Contrary to various media reports, the Tarun Agarwal Committee report actually confirms the allegations the Tamil Nadu Pollution Control Board (TNPCB) and public interveners had levelled against Sterlite Copper.
The Wire has obtained a copy of the report. It explicitly finds the company guilty of violating statutory conditions on several counts. These findings don’t only contradict news reports that suggested Sterlite had been given a clean chit. They also differ from the recommendations the committee made in conclusion.
In fact, the committee has agreed with many of the TNPCB’s allegations, including illegal operation by Vedanta, the group that manages Sterlite Copper. However, the committee has asked for leniency when dealing with them. It also says the TNPCB violated the principles of natural justice and calls for reopening the factory.
This is curious. It suggests that even if there is no dispute that an offence has occurred, the committee believes that the violation of the principles of natural justice is sufficient grounds to absolve the accused of the crime!
Further, the violations – under the Air Act, Water Act and Hazardous Waste Rules – contain no caveats for lenient treatment of violators.
The irony deepens when considering the victims’ plight. These victims include the people of Tuticorin affected by the unlicensed and substandard operation of a polluting industry. In this instance, the only parties representing the people of Thoothukudi – the interveners – have been denied an independent legal status by the National Green Tribunal (NGT).
Their request for a copy of the Agarwal Committee’s report was also turned down, and they were directed to assist the state counsel without official access to it.
Rejection of consent to operate
The appeal filed by Vedanta Ltd. assails the TNPCB’s order dated April 9, 2018, rejecting the company’s request for renewal of an operating license under the Air and Water Acts. The latter require the TNPCB to deny a license if the company fails to comply with conditions detailed in the Acts.
The April 9 order is based on five alleged violations of license or consent conditions by the company (quoted verbatim, lightly edited for clarity):
- Groundwater analysis report taken from borewells within the unit premises as well as surrounding areas have not been furnished to ascertain the impact on groundwater quality.
- The unit has not removed the copper slag dumped/stored along the river Uppar and patta land, thereby obstructing the flow. It has also not constructed any physical barrier between river Uppar and slag land fill area of patta land so as to prevent slag from reaching the river.
- Authorisation issued to the unit on July 10, 2008, got expired on July 9, 2013, but the unit continued to generate and dispose hazardous waste without valid authorisation under Hazardous and Other Wastes (Management & Transboundary Movement) Rules, 2016. The application submitted by the unit was returned for want of additional details and the unit had not resubmitted the same.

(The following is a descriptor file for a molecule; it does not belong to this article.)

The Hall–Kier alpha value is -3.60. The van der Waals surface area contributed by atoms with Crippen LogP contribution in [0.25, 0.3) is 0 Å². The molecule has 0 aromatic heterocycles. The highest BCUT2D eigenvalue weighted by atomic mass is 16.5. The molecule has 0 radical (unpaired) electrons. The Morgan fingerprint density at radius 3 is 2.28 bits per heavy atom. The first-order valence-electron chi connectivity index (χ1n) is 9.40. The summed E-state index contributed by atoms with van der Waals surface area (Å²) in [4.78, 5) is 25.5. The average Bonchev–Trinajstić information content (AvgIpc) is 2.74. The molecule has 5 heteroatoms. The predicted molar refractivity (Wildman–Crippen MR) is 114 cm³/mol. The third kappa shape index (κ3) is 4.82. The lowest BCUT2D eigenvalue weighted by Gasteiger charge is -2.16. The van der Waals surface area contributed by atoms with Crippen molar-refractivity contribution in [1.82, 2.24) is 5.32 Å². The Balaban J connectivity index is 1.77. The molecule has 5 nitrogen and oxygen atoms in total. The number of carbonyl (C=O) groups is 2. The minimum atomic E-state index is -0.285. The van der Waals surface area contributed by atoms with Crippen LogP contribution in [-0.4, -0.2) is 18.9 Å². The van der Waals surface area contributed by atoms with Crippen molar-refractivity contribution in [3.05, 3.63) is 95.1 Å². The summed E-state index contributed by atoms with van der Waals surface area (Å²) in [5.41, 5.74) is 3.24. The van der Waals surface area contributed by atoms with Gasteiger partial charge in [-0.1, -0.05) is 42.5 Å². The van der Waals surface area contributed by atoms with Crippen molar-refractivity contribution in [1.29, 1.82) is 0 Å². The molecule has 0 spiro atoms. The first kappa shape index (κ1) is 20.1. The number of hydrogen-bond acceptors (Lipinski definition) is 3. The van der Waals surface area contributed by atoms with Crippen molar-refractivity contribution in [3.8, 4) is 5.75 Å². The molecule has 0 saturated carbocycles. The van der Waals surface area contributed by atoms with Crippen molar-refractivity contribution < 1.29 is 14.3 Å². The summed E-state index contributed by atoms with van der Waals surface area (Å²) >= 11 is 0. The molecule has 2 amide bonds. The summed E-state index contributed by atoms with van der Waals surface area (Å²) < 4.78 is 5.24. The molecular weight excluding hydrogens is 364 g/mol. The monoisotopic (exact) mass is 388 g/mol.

- As per renewal condition, the unit should have analysed the parameters of heavy metals such as arsenic in the ambient air through the board’s laboratory as done for the other parameters such as NOx, PM 10 and SO2. As the board laboratory does not have this facility, the unit should have engaged the services of MoEF&CC/NABL accredited laboratories and furnished the report to the board. The unit has not complied with the same and as such there is no authenticated reporting on the presence of arsenic in the ambient air.
- During the inspection on February 22, 2018, the unit was directed to construct a gypsum pond as per CPCB guidelines. But the unit had not complied till March 31, 2018.
The committee has confirmed that Sterlite committed three of these alleged violations. The committee also found Sterlite had failed to maintain an adequate greenbelt and operated with a lower-than-required chimney stack.
We quote directly from the report to highlight Sterlite’s violations.
Allegation 1: Sterlite failed to submit independent monthly reports to the TNPCB analysing heavy-metal content in water samples.
Para 100 of the committee report: “… responsibility has been given to the TNPCB as well as to appellant to monitor groundwater quality independently. As per condition number 44, the appellant is required to analyse the groundwater quality on their own once a month and furnish the report to the TNPCB periodically. This apparently has not been done by the company.”
Allegation 2: Sterlite failed to remove copper slag from the banks of the Uppar river despite several reminders. As a result, the river’s flow has become obstructed.
Para 117: “In this regard, the committee inspected the spot and found that 3.5 lakh metric tonnes of copper slag has been dumped over the alleged patta land…”